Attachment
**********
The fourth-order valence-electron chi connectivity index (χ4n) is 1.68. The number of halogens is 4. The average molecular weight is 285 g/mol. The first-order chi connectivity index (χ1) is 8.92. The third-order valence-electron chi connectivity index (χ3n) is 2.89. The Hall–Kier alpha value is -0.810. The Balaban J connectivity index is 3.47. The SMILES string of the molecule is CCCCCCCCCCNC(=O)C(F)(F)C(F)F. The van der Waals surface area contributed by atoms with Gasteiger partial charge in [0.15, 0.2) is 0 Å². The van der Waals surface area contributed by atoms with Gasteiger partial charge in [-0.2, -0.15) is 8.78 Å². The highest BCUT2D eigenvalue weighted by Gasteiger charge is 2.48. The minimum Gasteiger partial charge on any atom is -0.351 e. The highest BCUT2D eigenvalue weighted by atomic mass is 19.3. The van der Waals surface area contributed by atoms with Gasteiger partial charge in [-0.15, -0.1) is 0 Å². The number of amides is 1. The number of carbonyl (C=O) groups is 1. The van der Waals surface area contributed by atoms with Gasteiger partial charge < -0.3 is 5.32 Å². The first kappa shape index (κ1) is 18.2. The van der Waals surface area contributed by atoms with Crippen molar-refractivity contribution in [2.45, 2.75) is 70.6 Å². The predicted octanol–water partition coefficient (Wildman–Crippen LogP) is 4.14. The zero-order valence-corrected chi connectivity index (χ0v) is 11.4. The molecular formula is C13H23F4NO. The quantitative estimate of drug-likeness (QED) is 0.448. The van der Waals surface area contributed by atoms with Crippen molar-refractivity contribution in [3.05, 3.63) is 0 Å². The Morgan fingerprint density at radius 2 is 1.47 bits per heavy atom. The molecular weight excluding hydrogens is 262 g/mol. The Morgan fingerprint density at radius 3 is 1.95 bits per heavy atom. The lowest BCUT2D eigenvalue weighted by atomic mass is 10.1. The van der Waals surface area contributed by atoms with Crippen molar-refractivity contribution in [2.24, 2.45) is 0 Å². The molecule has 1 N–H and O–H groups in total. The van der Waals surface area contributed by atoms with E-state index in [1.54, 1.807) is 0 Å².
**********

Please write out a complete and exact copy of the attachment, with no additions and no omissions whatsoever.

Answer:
The fourth-order valence-electron chi connectivity index (χ4n) is 1.68. The number of halogens is 4. The average molecular weight is 285 g/mol. The first-order chi connectivity index (χ1) is 8.92. The third-order valence-electron chi connectivity index (χ3n) is 2.89. The Hall–Kier alpha value is -0.810. The Balaban J connectivity index is 3.47. The SMILES string of the molecule is CCCCCCCCCCNC(=O)C(F)(F)C(F)F. The van der Waals surface area contributed by atoms with Gasteiger partial charge in [0.15, 0.2) is 0 Å². The van der Waals surface area contributed by atoms with Gasteiger partial charge in [-0.2, -0.15) is 8.78 Å². The highest BCUT2D eigenvalue weighted by Gasteiger charge is 2.48. The minimum Gasteiger partial charge on any atom is -0.351 e. The highest BCUT2D eigenvalue weighted by atomic mass is 19.3. The van der Waals surface area contributed by atoms with Gasteiger partial charge in [-0.15, -0.1) is 0 Å². The number of amides is 1. The number of carbonyl (C=O) groups is 1. The van der Waals surface area contributed by atoms with Gasteiger partial charge < -0.3 is 5.32 Å². The first kappa shape index (κ1) is 18.2. The van der Waals surface area contributed by atoms with Crippen molar-refractivity contribution in [2.45, 2.75) is 70.6 Å². The predicted octanol–water partition coefficient (Wildman–Crippen LogP) is 4.14. The zero-order valence-corrected chi connectivity index (χ0v) is 11.4. The molecular formula is C13H23F4NO. The quantitative estimate of drug-likeness (QED) is 0.448. The van der Waals surface area contributed by atoms with Crippen molar-refractivity contribution in [3.05, 3.63) is 0 Å². The Morgan fingerprint density at radius 2 is 1.47 bits per heavy atom. The molecular weight excluding hydrogens is 262 g/mol. The Morgan fingerprint density at radius 3 is 1.95 bits per heavy atom. The lowest BCUT2D eigenvalue weighted by atomic mass is 10.1. The van der Waals surface area contributed by atoms with Crippen molar-refractivity contribution in [2.24, 2.45) is 0 Å². The molecule has 1 N–H and O–H groups in total. The van der Waals surface area contributed by atoms with E-state index in [1.54, 1.807) is 0 Å².